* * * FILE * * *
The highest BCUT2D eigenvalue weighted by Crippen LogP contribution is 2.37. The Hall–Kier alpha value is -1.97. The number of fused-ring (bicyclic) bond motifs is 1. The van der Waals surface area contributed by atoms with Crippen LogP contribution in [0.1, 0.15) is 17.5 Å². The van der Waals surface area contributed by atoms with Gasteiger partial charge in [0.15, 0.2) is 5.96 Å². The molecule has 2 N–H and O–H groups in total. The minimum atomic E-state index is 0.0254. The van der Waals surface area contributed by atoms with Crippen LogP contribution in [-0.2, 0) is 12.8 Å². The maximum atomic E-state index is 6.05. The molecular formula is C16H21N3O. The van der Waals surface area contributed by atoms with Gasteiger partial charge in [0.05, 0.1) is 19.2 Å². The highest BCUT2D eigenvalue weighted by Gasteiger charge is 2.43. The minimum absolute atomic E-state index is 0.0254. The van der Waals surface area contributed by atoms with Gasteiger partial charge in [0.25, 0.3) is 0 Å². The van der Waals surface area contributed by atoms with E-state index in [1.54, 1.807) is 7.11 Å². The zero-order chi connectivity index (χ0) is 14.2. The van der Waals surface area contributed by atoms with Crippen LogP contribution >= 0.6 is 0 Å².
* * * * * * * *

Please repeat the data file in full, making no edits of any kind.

The highest BCUT2D eigenvalue weighted by Crippen LogP contribution is 2.37. The Hall–Kier alpha value is -1.97. The number of fused-ring (bicyclic) bond motifs is 1. The van der Waals surface area contributed by atoms with Crippen LogP contribution in [0.1, 0.15) is 17.5 Å². The van der Waals surface area contributed by atoms with Gasteiger partial charge in [0.15, 0.2) is 5.96 Å². The molecule has 2 N–H and O–H groups in total. The minimum atomic E-state index is 0.0254. The van der Waals surface area contributed by atoms with Crippen LogP contribution in [-0.2, 0) is 12.8 Å². The maximum atomic E-state index is 6.05. The molecular formula is C16H21N3O. The van der Waals surface area contributed by atoms with Gasteiger partial charge in [0.05, 0.1) is 19.2 Å². The highest BCUT2D eigenvalue weighted by Gasteiger charge is 2.43. The minimum absolute atomic E-state index is 0.0254. The van der Waals surface area contributed by atoms with Gasteiger partial charge in [0.25, 0.3) is 0 Å². The van der Waals surface area contributed by atoms with E-state index in [1.54, 1.807) is 7.11 Å². The zero-order chi connectivity index (χ0) is 14.2. The van der Waals surface area contributed by atoms with Crippen LogP contribution >= 0.6 is 0 Å².